- β adrenergic and muscarinic acetylcholine receptor autoantibodies are elevated in a subset of patients with Chronic Fatigue Syndrome (CFS).
- Elevated autoantibodies in CFS correlate with elevated IgG1-3 subclass levels, thyreoperoxidase and ANA antibodies and T cell activation.
- In CFS patients responding to rituximab treatment, elevated antibody levels detected pre-treatment normalized in the majority of clinical responders post-treatment.
Infection-triggered disease onset, chronic immune activation and autonomic dysregulation in CFS point to an autoimmune disease directed against neurotransmitter receptors.
Autoantibodies against G-protein coupled receptors were shown to play a pathogenic role in several autoimmune diseases. Here, serum samples from a patient cohort from Berlin (n= 268) and from Bergen with pre- and post-treatment samples from 25 patients treated within the KTS-2 rituximab trial were analysed for IgG against human α and ß adrenergic, muscarinic (M) 1-5 acetylcholine, dopamine, serotonin, angiotensin, and endothelin receptors by ELISA and compared to a healthy control cohort (n=108).
Antibodies against ß2, M3 and M4 receptors were significantly elevated in CFS patients compared to controls. In contrast, levels of antibodies against α adrenergic, dopamine, serotonin, angiotensin, and endothelin receptors were not different between patients and controls. A high correlation was found between levels of autoantibodies and elevated IgG1-3 subclasses, but not with IgG4. Further patients with high ß2 antibodies had significantly more frequently activated HLA-DR+ T cells and more frequently thyreoperoxidase and anti-nuclear antibodies.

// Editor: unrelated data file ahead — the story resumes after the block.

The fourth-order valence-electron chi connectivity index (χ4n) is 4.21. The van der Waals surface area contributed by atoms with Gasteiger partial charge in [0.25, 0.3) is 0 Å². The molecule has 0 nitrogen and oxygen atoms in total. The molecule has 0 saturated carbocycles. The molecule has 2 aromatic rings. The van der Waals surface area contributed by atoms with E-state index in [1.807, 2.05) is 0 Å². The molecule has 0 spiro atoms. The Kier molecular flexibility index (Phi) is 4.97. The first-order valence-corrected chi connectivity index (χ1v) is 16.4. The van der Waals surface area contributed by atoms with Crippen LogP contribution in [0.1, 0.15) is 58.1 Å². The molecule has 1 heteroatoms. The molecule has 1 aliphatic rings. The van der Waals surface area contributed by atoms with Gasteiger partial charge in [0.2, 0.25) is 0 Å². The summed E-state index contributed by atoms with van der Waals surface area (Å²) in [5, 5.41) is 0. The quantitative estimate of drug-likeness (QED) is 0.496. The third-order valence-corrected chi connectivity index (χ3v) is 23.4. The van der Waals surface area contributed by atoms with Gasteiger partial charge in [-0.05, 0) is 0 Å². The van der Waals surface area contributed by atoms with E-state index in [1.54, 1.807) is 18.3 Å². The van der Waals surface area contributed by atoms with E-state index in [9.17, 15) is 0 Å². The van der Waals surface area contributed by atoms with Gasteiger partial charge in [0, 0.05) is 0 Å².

In patients receiving rituximab maintenance treatment achieving prolonged B-cell depletion, elevated ß2 and M4 receptor autoantibodies significantly declined in clinical responder, but not in non-responder. We provide evidence that 29.5% of patients with CFS had elevated antibodies against one or more M acetylcholine and ß adrenergic receptors which are potential biomarkers for response to B-cell depleting therapy.
The association of autoantibodies with immune markers suggests that they activate B and T cells expressing ß adrenergic and M acetylcholine receptors. Dysregulation of acetylcholine and adrenergic signalling could also explain various clinical symptoms of CFS.
Antibodies to ß adrenergic and muscarinic cholinergic receptors in patients with Chronic Fatigue Syndrome, by M Loebel, P Grabowski, H Heidecke, S Bauer, LG Hanitsch, K Wittke, C Meisel, P Reinke, HD Volk HD, Ø Fluge, O Mella, C Scheibenbogen, in Brain Behav Immun. 2015 Sep 20. pii: S0889-1591(15)30020-9. [Epub ahead of print]
New study sheds more light on why some people with ME/CFS may respond to rituximab, in ME Association News blog, 26 September 2015